This week, OpenSesame’s Josh Blank and ej4’s Dan Cooper gave a presentation at the Enterprise Learning Conference and Expo on the applications of exciting new technologies for learning: video, games, mobile, and social.
For the full presentation, check out the slides. But we’ll give you a taste – and some resources for further learning.
The current model of education and professional training is one-directional. An instructor or leader lectures or broadcasts information, and the learner memorizes the information to regurgitate it for an assessment. But, in real life, our supervisors and managers don’t test our learning with a multiple choice quiz. They test us by evaluating how well we accomplish complex tasks.
So how do emerging technologies change this model? They create opportunities to connect learners to engaging information, opportunities to practice new skills and to each other – to deepen their learning and understanding, throughout their workday.
Video for Learning
Video is not narrated a PowerPoint slide show; it;s dynamic action that models behavior, techniques and social interactions that just don’t leap off the page in text. It’s useful for training people in communications, sales, marketing and even for customer training. Dan Cooper and ej4 create effective product information, sales, customer service and safety training using video – and there are great examples of
Remember that video can effectively be used not only by creating it yourself but by curating and sharing video resources that exist throughout the web. Out of hundreds of millions of videos on YouTube, there’s probably something that will help you tell your story – even if it’s just something showing what not to do.
Serious Games & Simulations
As you know if you’ve played digital games like Words with Friends or Angry Birds, they’re addictive. Games are engaging because they create positive emotions and allow you to accomplish goals while taking risks. Games make you feel good, and you bring the emotions and new skills from games into your real life.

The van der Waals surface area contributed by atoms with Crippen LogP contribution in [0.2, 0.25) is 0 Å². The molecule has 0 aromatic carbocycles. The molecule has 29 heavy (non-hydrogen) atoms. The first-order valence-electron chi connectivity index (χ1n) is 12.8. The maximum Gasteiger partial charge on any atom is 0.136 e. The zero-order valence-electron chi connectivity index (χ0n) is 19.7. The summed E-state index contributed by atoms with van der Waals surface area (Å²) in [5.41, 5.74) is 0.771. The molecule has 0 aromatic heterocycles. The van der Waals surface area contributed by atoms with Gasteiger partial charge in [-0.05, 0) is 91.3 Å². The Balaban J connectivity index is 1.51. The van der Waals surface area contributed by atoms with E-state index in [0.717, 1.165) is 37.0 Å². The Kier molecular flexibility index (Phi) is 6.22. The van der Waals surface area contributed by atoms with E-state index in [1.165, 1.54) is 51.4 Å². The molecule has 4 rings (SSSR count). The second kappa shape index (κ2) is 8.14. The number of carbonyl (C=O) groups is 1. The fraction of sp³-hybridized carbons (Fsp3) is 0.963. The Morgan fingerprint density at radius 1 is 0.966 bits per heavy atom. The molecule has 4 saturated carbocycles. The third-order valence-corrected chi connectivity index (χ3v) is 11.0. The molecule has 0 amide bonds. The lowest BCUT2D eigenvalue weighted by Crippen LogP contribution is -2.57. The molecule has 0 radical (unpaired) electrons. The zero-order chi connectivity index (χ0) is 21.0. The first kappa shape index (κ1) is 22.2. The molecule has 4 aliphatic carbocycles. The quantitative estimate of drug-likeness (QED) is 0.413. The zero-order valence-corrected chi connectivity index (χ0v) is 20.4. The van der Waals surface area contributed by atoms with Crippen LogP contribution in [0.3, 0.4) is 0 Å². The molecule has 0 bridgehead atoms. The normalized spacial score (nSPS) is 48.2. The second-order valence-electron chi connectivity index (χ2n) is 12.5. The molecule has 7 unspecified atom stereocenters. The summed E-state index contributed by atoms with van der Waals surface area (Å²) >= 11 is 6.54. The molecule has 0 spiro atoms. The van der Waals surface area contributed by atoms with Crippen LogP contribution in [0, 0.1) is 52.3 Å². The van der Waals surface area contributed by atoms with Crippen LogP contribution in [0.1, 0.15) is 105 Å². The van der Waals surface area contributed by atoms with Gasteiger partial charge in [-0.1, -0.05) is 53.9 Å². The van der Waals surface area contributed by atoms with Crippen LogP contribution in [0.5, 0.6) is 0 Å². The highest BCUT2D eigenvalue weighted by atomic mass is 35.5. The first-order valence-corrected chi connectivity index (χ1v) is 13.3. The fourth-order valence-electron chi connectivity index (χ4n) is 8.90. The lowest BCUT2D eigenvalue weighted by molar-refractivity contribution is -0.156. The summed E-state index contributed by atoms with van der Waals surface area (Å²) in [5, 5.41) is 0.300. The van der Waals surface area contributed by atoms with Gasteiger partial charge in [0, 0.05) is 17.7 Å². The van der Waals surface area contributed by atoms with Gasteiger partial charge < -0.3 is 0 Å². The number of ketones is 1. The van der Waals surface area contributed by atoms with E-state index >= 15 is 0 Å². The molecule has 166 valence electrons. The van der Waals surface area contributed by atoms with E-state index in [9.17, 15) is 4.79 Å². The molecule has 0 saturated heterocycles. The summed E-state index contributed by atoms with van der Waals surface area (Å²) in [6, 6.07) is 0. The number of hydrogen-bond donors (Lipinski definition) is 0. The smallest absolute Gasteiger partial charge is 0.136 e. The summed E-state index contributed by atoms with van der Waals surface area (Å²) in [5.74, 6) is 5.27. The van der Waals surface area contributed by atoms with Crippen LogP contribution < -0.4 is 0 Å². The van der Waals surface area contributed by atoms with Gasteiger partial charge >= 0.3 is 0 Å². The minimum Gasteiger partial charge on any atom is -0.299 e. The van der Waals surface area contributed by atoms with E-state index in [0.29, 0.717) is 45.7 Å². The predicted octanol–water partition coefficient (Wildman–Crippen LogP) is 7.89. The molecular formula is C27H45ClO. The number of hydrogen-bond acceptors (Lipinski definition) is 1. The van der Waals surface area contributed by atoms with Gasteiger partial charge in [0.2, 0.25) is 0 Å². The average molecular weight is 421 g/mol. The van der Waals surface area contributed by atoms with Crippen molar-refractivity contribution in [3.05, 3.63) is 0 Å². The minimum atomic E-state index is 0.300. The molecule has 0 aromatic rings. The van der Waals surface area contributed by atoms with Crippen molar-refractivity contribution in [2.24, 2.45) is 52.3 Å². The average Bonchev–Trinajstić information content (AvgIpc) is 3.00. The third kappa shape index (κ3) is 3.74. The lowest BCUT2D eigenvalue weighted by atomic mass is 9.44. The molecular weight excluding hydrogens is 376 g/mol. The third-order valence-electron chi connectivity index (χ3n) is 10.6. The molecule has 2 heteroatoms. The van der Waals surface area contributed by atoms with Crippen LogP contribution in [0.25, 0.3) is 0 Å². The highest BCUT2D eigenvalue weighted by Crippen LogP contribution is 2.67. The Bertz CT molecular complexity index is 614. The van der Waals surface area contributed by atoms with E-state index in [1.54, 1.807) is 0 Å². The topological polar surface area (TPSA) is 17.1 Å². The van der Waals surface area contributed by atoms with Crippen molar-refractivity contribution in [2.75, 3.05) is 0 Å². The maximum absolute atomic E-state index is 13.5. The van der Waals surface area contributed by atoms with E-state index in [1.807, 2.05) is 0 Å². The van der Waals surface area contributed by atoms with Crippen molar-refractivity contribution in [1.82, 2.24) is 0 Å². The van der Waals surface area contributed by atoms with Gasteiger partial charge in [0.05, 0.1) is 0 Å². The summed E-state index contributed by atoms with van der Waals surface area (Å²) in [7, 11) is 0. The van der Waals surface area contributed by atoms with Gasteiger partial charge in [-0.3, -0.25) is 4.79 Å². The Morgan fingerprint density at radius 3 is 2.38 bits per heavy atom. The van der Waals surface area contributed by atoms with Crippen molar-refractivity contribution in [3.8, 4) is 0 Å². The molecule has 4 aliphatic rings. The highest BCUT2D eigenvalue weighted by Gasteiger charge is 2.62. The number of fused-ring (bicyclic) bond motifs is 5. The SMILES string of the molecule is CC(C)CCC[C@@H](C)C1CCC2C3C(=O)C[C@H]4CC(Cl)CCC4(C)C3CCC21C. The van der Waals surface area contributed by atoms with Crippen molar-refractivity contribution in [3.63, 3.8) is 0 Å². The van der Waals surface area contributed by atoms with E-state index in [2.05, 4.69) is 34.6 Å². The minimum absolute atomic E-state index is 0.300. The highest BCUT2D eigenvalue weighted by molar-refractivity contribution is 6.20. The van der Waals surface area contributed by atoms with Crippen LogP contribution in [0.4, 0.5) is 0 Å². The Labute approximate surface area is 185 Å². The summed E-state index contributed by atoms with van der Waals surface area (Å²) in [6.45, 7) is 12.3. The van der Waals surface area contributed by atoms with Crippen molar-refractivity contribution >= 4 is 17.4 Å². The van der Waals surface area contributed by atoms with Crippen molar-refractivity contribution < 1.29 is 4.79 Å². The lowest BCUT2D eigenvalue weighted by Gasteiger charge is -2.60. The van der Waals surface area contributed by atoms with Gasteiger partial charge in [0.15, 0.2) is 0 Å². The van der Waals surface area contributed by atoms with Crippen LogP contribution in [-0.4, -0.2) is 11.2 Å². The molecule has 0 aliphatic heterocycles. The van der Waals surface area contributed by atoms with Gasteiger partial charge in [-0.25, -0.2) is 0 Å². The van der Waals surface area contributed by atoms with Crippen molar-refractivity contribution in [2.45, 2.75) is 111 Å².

In the context of workplace learning, games represent opportunities to engage people in practicing and applying new skills – perfect for them to try new things before tackling challenges in real life and for a refresher on skills they’ve studied in the past. Games make learners active participants in the content, taking the lead in applying new information to different situations. For fantastic examples of learning games, check out Tandem Learning’s “The Change Game” or Compliance Cartoon’s “AntiTrust: The Board Game”.
Mobile Technology is Learning on the Go
Mobile learning is information made accessible to employees through mobile devices – either through native applications, web-based content or information saved on the device itself. The benefit of mobile learning technology is the opportunity to put information in the learner’s pocket – literally.
The key with making mobile learning is that it’s gotta be short, easily found, user-friendly and fast. Start with the end in mind and keep the interface simple. If you have to tell them how to use it, it’s too hard. It’s a small screen – develop backwards. For a great example of mobile learning, check out the Skill-Pill mobile MBA.
Social Learning Does Not Equal Social Media (And Vice Versa)
Social learning is knowledge or skills acquired through interactions and communication between people. Social learning occurs all the time, with or without social media – but the use of social media tools can accelerate and enable social learning in organizational environments.
We’ve done a series of blog posts on the use of social media tools for accelerating social learning in the workplace. Read them and view our “Beginning Twitter for Professionals” course for tips on getting started.
New technologies enable educators to change the way organizations promote learning – from a one directional lecture to a connected, content-rich learning environment. We’re thrilled to be part of unlocking learning with new technology.
For more details, examples, and suggested applications, view the slides.